The Power of Habit
https://byrdnick.com/archives/9951/addiction-vs-habit-infographic (picture above)
“The Power of Habit,” by Charles Duhigg helps us understand why we do what we do. He makes us aware that the habit is a three step loop. The first step in the process is the cue. It tells the brain what habit to use. Next, is the routine that is either physical or emotional. The last step is the reward which is when the brain determines if this habit loop is worth remembering. The book gives many examples and explanations that are worth the read. They teach readers that in order to change a habit, we must change the routine first. This is a non-fictional book that gives us a deeper understanding of how habits work and can transform our lives.
The book is broken down into three parts. Part one is the habits of individuals and talks about the habit loop I previously mentioned. It also talks about creating habits and how to change habits. Part two is habits of successful organizations. This gave different examples from personal experience. Part three talked about habit of societies. This mainly helps readers recognize that we are responsible for our habits and how they can affect our personal lives. I personally believe this book helps you realize that you are in control of your life and your decisions. It made me realize that I have to make the changes I want to see.
I really enjoyed many parts of this book. It was very easy and interesting to read. My favorite part of this book was actually one of the examples of how to change a habit. It proves that you must believe in something if you want to make a change. They told a story about an alcoholic named John. When the woman he was having an affair with ended it, he continuously drank throughout the workday, went and got his children from school, and drove into a stop sign. His son broke his arm and John decided to go get help. After about two years of being sober, he got some bad news about his mom having cancer. The news had led to him drinking. Eventually, his wife moved out and he got introduced to coke. When he went to go get his kids from school again, he got into another accident that would have killed his son if he was in the car. He got charged with a DUI. He began to get help again and was taught that he needs to admit to being powerless in order to change. Although he did not believe in God, he began to believe in a higher power. Now when he wakes up and feels like he may relapse, he calls his sponsor. They talk about life and things that are not related to drinking. He learned that replacing the habit is what had helped him. John learned to replace alcohol and coke with socialization. Talking to his sponsor and believing in himself and a higher power is what made a difference in his life. I believe that after reading this, changing his routine saved him. From class, I learned that when you are unable to control your actions, the habits you have can negatively affect your life, as they did in John’s case before he got the help he needed.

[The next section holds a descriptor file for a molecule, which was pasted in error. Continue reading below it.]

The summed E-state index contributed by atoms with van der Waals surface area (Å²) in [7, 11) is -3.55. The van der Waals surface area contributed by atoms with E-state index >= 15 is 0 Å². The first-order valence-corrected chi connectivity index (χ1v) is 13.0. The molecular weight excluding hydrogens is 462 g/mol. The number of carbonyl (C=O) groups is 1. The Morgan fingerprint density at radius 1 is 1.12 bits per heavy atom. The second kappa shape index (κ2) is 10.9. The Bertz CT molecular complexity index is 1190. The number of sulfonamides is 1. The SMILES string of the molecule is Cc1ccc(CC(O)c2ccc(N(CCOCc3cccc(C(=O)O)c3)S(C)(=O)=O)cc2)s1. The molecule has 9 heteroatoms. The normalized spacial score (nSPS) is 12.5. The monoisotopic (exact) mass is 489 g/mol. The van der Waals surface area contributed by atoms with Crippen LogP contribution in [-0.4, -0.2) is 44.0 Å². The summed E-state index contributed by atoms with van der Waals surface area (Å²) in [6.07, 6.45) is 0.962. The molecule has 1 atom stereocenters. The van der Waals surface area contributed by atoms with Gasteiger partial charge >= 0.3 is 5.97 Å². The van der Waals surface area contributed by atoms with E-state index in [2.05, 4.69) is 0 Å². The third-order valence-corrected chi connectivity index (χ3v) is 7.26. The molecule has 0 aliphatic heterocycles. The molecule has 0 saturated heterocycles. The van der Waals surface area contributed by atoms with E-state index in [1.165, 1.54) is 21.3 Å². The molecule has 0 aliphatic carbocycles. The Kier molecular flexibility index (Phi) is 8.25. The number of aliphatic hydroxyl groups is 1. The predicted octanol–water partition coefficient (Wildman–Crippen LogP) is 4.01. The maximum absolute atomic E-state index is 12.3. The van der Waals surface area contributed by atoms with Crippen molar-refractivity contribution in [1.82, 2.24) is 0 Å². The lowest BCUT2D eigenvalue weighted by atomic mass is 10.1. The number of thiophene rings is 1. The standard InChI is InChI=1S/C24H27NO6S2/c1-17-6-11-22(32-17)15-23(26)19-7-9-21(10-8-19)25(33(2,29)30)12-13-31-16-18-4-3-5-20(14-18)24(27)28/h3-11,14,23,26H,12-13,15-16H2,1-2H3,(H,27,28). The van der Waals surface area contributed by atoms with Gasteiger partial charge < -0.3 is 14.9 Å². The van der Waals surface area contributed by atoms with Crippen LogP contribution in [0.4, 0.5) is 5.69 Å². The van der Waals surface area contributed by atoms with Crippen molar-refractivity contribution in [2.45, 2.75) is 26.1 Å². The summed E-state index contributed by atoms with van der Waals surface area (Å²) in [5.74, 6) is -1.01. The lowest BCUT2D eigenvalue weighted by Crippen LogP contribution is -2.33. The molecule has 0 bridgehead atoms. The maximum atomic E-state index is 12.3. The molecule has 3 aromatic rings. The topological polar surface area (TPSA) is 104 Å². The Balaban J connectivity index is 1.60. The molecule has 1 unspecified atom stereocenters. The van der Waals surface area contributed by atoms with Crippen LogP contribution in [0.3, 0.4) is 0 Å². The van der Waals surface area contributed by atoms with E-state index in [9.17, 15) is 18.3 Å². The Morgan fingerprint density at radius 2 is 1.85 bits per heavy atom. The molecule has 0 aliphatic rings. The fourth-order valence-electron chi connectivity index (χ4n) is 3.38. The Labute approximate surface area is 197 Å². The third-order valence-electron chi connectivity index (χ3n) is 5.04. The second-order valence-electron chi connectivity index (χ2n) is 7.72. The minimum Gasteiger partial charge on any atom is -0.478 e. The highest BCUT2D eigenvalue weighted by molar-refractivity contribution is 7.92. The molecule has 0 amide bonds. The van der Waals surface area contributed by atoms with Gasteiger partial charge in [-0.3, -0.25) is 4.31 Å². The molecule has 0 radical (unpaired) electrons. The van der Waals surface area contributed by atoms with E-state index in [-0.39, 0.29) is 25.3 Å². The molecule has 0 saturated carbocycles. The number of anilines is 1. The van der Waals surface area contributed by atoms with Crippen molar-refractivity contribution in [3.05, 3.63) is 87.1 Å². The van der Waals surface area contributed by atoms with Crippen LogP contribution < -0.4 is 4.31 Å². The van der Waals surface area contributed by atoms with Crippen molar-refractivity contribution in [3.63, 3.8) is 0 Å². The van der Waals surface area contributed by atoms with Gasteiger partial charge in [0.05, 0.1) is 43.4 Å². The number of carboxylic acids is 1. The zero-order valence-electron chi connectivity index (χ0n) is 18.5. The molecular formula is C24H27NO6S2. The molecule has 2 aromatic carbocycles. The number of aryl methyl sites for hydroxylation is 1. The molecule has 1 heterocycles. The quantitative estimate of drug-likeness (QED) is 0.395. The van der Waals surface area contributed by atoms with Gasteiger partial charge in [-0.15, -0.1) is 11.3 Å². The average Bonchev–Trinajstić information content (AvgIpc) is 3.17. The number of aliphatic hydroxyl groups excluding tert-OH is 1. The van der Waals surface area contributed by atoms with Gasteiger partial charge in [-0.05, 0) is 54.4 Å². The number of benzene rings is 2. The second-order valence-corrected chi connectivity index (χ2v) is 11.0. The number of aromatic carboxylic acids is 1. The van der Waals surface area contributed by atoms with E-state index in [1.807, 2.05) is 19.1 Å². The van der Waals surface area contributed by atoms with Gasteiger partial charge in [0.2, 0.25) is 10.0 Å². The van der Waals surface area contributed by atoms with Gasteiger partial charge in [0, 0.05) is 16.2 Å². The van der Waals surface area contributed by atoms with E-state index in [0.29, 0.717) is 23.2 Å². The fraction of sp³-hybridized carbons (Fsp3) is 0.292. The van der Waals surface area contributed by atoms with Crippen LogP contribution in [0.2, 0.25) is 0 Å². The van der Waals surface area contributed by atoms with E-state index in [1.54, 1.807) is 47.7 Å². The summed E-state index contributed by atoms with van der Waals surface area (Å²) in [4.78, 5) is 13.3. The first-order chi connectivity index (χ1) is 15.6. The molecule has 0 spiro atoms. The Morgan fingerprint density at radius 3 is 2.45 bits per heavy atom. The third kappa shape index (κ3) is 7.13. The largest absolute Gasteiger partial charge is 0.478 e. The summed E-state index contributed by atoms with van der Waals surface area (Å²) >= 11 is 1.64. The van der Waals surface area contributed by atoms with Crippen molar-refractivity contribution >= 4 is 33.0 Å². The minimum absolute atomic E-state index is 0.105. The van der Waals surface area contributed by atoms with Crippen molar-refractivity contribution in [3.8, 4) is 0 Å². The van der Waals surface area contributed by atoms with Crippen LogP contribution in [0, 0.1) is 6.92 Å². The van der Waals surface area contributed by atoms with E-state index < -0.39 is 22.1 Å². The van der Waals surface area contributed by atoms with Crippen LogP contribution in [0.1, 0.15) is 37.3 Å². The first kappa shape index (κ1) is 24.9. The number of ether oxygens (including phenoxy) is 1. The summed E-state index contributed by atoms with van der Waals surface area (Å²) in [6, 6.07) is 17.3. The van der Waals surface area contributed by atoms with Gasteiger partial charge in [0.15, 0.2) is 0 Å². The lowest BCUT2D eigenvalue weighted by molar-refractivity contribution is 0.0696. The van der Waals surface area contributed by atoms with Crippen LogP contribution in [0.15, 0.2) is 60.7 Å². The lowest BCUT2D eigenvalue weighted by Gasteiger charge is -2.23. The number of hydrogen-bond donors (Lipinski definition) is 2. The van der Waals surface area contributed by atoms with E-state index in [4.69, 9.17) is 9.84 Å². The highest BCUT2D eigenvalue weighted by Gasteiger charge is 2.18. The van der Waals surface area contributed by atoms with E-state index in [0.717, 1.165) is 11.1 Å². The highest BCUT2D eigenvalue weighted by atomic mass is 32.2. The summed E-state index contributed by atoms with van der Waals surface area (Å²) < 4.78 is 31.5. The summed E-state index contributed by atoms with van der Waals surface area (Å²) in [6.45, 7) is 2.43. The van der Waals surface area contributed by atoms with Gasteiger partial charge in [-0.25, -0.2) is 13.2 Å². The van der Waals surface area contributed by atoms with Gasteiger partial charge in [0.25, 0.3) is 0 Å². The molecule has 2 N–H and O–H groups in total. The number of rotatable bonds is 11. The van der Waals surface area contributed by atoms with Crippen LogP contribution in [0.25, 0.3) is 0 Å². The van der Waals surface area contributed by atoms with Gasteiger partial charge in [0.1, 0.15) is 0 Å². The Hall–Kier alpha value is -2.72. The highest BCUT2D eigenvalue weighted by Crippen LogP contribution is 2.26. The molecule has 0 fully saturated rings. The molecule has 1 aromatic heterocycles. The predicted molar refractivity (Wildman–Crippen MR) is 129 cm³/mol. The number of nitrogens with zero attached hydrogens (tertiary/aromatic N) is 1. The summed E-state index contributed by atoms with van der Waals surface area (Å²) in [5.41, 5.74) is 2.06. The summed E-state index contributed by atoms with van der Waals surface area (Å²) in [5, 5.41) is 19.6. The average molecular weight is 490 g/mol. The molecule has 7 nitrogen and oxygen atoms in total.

Relation to Class:
This related to class because I learned that he was craving his addiction. It was an overwhelming, uncontrollable urge to drink. He became dependent on the way alcohol made him feel when he received bad news. I think this book also related to self-control. Like I mentioned from my favorite part, when you are unable to control your actions, the habits you have can negatively affect your life. It is important to switch out your negative behaviors with positive ones. Craving the reward form the habits was something I related back to our lecture notes as well.
I enjoyed this book because it taught me how to change my own habits. I have always wanted to look and feel better about myself. Instead of going to the gym and eating better, I would just complain and expect something to change. This book has given me a better outlook. The book talked about small wins making you feel more motivated to continue your habit. Now, instead of wasting time complaining, I go to the gym or go for a run. Doing this, feels like an accomplishment to me. I changed my routine to benefit myself and my goals. My end goal was always to look and feel better. Although complaining never got me to my goal, I was expecting to look better somehow. I attempted to draw out a plan like the examples in the book.
Post a Comment